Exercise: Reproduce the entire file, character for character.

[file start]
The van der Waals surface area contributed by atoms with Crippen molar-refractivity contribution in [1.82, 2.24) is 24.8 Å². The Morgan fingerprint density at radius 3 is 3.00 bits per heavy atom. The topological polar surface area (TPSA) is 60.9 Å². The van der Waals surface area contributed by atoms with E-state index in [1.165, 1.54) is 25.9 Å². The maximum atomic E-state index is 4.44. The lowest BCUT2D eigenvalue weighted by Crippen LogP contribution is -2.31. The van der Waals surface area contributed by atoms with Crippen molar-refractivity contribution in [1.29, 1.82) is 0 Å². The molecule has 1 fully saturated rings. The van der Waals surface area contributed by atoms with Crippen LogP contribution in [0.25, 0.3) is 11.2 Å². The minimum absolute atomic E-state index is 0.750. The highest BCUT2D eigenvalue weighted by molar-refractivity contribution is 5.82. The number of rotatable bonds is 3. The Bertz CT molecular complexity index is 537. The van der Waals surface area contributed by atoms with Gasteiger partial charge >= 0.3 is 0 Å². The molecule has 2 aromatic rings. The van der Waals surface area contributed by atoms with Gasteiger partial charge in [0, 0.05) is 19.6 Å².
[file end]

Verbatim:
The van der Waals surface area contributed by atoms with Crippen molar-refractivity contribution in [1.82, 2.24) is 24.8 Å². The Morgan fingerprint density at radius 3 is 3.00 bits per heavy atom. The topological polar surface area (TPSA) is 60.9 Å². The van der Waals surface area contributed by atoms with E-state index in [1.165, 1.54) is 25.9 Å². The maximum atomic E-state index is 4.44. The lowest BCUT2D eigenvalue weighted by Crippen LogP contribution is -2.31. The van der Waals surface area contributed by atoms with Crippen molar-refractivity contribution in [1.29, 1.82) is 0 Å². The molecule has 1 fully saturated rings. The van der Waals surface area contributed by atoms with Crippen LogP contribution in [0.25, 0.3) is 11.2 Å². The minimum absolute atomic E-state index is 0.750. The highest BCUT2D eigenvalue weighted by molar-refractivity contribution is 5.82. The number of rotatable bonds is 3. The Bertz CT molecular complexity index is 537. The van der Waals surface area contributed by atoms with Gasteiger partial charge >= 0.3 is 0 Å². The molecule has 2 aromatic rings. The van der Waals surface area contributed by atoms with Gasteiger partial charge in [0, 0.05) is 19.6 Å².